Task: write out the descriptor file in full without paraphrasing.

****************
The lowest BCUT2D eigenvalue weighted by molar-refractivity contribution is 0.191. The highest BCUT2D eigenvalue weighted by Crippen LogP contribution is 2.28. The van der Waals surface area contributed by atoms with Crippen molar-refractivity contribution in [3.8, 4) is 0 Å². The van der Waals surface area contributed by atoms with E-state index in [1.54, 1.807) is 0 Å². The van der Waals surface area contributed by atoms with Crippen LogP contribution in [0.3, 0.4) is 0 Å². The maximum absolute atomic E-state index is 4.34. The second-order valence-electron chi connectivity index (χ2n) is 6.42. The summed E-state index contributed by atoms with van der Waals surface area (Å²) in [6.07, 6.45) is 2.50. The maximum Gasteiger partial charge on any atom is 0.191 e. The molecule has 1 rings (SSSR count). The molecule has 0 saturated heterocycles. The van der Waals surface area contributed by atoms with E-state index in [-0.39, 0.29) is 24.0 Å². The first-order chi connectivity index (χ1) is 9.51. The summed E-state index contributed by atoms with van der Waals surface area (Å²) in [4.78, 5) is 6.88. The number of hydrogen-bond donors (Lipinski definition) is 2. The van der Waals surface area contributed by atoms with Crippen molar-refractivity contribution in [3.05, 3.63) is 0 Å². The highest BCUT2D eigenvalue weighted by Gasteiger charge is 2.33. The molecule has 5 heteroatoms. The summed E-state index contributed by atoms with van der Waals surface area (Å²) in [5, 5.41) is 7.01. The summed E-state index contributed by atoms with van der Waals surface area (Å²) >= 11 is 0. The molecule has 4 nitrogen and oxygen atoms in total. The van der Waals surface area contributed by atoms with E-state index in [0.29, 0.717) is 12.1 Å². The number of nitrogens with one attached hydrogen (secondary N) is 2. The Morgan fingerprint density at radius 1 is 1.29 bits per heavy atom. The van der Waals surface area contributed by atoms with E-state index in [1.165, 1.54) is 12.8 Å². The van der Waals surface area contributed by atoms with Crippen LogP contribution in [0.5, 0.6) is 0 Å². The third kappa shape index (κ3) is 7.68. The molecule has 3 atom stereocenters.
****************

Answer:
The lowest BCUT2D eigenvalue weighted by molar-refractivity contribution is 0.191. The highest BCUT2D eigenvalue weighted by Crippen LogP contribution is 2.28. The van der Waals surface area contributed by atoms with Crippen molar-refractivity contribution in [3.8, 4) is 0 Å². The van der Waals surface area contributed by atoms with E-state index in [1.54, 1.807) is 0 Å². The van der Waals surface area contributed by atoms with Crippen LogP contribution in [0.3, 0.4) is 0 Å². The maximum absolute atomic E-state index is 4.34. The second-order valence-electron chi connectivity index (χ2n) is 6.42. The summed E-state index contributed by atoms with van der Waals surface area (Å²) in [6.07, 6.45) is 2.50. The maximum Gasteiger partial charge on any atom is 0.191 e. The molecule has 1 rings (SSSR count). The molecule has 0 saturated heterocycles. The van der Waals surface area contributed by atoms with E-state index in [-0.39, 0.29) is 24.0 Å². The first-order chi connectivity index (χ1) is 9.51. The summed E-state index contributed by atoms with van der Waals surface area (Å²) in [4.78, 5) is 6.88. The number of hydrogen-bond donors (Lipinski definition) is 2. The van der Waals surface area contributed by atoms with Crippen molar-refractivity contribution in [3.05, 3.63) is 0 Å². The highest BCUT2D eigenvalue weighted by Gasteiger charge is 2.33. The molecule has 5 heteroatoms. The summed E-state index contributed by atoms with van der Waals surface area (Å²) in [5, 5.41) is 7.01. The summed E-state index contributed by atoms with van der Waals surface area (Å²) >= 11 is 0. The molecule has 4 nitrogen and oxygen atoms in total. The van der Waals surface area contributed by atoms with E-state index in [0.29, 0.717) is 12.1 Å². The number of nitrogens with one attached hydrogen (secondary N) is 2. The Morgan fingerprint density at radius 1 is 1.29 bits per heavy atom. The van der Waals surface area contributed by atoms with E-state index in [1.165, 1.54) is 12.8 Å². The van der Waals surface area contributed by atoms with Crippen LogP contribution in [0.5, 0.6) is 0 Å². The third kappa shape index (κ3) is 7.68. The molecule has 3 atom stereocenters.